Wherein the knock-and-announce rule had it's origins in giving the citizen the opportunity to open the door, thereby avoiding unnecessary damage to the home, the Banks Court rejected entirely the notion that the police should give a reasonable time to the citizen to open the door based upon the size of the home or the time of day. "[T]he crucial fact in examining [the police] actions is not time to reach the door but the particular exigency claimed." (Banks, p. 40) And in Banks, the exigency involved was the opportunity to destroy the cocaine.

This exigency, the opportunity to destroy drugs, is certainly appealing and logical. But in a historical perspective, the length of time to destroy drugs is really no different then it would have been in earlier crimes de jour, such as theft of papers (thrown into fireplaces), or booking slips (written on water-soluble paper), etc. yet those crimes which certainly occurred during the first two hundred years of American jurisprudence did not seem to diminish the knock-and-announce rule's validity. Perhaps it was the need to catch terrorists who can erase computer-based hijacking plans that turned the tide in these modern cases.

P. United States v. Drayton 536 U.S. 194, 122 S.Ct. 2105, 153 l.Ed.2d 242 (2002)

1. Holding - The Supreme Court, Justice Kennedy, held that: (1) plainclothes police officers did not "seize" passengers on bus when, as part of routine drug and weapons interdiction effort, they boarded bus at rest stop and began asking passengers questions; and (2) passengers' consent to search was voluntary.

In this case, the Supreme Court addressed the issue of whether an unlawful seizure occurred when officers, performing a drug interdiction, boarded a commercial bus and began questioning passengers and performing searches of their persons and things. The Eleventh Circuit Court of Appeals had held that, in the absence of a warning to passengers by the police that passengers had a right not to cooperate, that the persons were unlawfully seized. Using a 'totality of circumstances' analysis, the majority of the Court held that no such warning was required, and that no seizure had in fact taken place.

The factual circumstances in Drayton , however, were clearly viewed by the majority and the dissent in different lights.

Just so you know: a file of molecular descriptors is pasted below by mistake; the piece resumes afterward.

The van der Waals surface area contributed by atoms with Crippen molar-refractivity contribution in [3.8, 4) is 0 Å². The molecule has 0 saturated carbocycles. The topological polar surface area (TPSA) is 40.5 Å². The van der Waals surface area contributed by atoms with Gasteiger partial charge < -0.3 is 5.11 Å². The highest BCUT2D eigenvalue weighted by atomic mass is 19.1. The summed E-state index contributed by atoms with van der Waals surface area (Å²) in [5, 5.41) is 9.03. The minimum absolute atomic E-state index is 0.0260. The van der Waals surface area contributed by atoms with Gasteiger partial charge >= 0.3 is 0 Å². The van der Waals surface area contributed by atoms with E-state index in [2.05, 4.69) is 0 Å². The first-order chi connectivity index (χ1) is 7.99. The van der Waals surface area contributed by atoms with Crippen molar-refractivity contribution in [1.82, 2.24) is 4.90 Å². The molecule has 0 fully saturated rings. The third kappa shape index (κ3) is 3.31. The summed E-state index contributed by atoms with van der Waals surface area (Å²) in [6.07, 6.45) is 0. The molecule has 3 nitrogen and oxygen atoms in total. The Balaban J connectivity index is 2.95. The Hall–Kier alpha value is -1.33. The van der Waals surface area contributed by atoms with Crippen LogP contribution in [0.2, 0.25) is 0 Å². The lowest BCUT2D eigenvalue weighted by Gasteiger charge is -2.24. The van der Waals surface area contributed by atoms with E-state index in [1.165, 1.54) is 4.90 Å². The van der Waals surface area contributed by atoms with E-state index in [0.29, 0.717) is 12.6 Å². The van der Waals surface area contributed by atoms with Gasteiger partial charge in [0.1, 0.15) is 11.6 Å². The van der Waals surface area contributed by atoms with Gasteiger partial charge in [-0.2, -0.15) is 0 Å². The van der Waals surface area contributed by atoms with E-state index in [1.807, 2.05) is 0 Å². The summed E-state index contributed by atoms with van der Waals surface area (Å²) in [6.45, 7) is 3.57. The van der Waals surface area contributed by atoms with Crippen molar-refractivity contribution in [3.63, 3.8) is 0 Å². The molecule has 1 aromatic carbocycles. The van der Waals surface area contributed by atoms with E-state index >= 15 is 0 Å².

In Drayton, the bus arrived at a scheduled stop, where every passenger was required to deboard for a brief cleaning and refueling of the bus. Drayton, 536 U.S. at 210.Upon reboarding, the driver took everyone's tickets and held onto them. Once the bus was reboarded, the driver allowed 3 plainclothes officers to enter, and the driver then exited the bus. One officer sat in the drivers seat, near the forward exit, while 2 officers walked to the rear. The one rear officer began questioning, while the second rear officer backed him up. As they approached, Drayton was seated in the one of two seats nearest the window. Drayton, 536 US at 197-198. The aisle occupied by the questioning officer was only 15 inches wide, the seats were 18 inches wide, and the face of the nearest officer was only 12-18 inches away from the nearest passenger being addressed. Drayton 536 U.S. at 211.

The majority held that the proper test was "whether a reasonable person would feel free to decline the officers' requests or otherwise terminate the encounter." Drayton 536 U.S. at 202. If so, the majority stated, then no seizure had taken place, and the defendant's agreements to be searched were therefore voluntary.

The Court relied in great part on a prior decision of Florida v. Bostick, 501 U.S. 429, 111 S.Ct. 2382, 115 L.Ed.2d 389 (1991). In Bostick, police officers had boarded a bus, and after informing the passengers of their right not to cooperate, conducted a drug interdiction. Bostick, 501 U.S. ____. But, the Bostick decision had not ruled upon whether a seizure of that bus had in fact occurred; rather Bostick simply reversed a lower court's ruling that general questioning of bus passengers was a per se violation of the Fourth Amendment.

So, what effect did 9/11 have in the Drayton case? First, it is interesting to note that the dissent starts with the statement:

"Anyone who travels by air today submits to searches of the person and luggage as a condition of boarding the aircraft. It is universally accepted that such intrusions are necessary to hedge against risks that, nowadays, even small children understand. The commonplace precautions of air travel have not, thus far, been justified for ground transportation, however, and no such conditions have been placed on passengers getting on trains and buses." Drayton 536 U.S. at 208 (J. Souter, dissenting).